Ian Campbell from Queensland’s Barambah Organics is so focused on the welfare of his herd that he found himself instinctively checking his wife’s gums during her pregnancy. “He’d check to see if I was deficient in anything,” says Jane Campbell, “just like he does with our cows.”
A highly trained rural scientist who specialises in animal nutrition, Ian can tell just by looking at their gums whether his cows need more minerals or vitamins, and is able to add them to their feed (made up of organic grain grown on the property, equating to about 20% of the cows’ diet) to prevent or stave off potential disease. Of course, he rarely needs to. The Campbell’s 800-strong herd are free to roam the lush Barambah paddocks, getting the nutrients they need from the “virtual salad bowl” of mixed grasses that cover the rich soil of their property on the Queensland-New South Wales border.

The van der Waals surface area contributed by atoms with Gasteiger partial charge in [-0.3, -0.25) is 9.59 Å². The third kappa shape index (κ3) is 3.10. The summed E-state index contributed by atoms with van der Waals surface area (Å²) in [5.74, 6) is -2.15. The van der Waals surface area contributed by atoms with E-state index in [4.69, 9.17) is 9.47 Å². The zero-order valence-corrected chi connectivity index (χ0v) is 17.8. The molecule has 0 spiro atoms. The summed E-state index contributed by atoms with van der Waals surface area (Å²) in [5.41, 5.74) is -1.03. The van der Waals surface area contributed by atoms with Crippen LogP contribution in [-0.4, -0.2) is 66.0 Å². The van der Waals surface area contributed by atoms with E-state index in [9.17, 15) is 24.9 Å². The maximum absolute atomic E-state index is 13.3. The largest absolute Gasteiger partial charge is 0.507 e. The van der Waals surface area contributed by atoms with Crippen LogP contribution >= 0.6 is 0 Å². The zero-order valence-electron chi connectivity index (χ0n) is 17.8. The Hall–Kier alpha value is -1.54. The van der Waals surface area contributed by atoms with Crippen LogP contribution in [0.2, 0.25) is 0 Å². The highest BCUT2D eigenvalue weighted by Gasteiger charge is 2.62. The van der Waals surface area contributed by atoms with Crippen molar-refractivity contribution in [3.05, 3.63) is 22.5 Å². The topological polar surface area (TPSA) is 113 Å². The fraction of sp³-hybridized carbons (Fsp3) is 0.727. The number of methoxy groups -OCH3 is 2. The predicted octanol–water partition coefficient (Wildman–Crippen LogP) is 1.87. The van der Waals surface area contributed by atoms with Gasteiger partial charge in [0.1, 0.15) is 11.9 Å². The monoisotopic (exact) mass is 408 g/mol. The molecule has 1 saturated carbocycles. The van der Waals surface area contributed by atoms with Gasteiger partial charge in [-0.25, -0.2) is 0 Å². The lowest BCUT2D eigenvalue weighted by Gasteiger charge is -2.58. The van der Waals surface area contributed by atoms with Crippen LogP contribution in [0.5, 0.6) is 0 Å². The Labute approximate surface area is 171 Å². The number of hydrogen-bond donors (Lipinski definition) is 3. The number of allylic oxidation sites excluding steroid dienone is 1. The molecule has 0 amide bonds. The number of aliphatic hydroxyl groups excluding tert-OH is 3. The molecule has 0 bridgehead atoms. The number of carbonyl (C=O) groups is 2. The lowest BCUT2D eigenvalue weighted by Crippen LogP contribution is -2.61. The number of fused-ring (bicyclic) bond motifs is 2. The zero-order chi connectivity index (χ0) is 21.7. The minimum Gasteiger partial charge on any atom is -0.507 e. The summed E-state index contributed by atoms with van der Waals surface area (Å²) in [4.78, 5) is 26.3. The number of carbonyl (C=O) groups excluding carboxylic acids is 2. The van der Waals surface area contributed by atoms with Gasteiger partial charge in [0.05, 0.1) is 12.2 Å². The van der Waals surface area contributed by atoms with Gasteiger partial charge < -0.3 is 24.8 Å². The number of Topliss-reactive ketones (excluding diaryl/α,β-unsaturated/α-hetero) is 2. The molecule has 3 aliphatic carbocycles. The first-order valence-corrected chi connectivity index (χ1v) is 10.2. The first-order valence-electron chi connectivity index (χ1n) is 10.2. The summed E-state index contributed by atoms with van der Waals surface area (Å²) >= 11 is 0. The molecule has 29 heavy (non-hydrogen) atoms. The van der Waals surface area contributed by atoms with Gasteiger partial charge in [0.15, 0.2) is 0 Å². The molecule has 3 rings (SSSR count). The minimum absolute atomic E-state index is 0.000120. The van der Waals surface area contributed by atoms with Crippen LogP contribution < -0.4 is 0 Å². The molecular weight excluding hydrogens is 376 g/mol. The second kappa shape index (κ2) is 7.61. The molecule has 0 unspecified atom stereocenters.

The Campbells moved their operation to the Border Rivers Region in 2006 because of its proximity and access to reliable water. “You just can’t be in the dairy industry without reliable water,” says Jane. Prior to that, they farmed in the Queensland region of South Burnett, about 400 kilometres northeast, on a site that had been farmed by Ian’s family since 1912. Ian converted the fourth-generation family farm, ‘Spring Creek’, to organic status in 1999. In 2002, he and Jane produced their first bottle of milk under the Barambah Organics brand.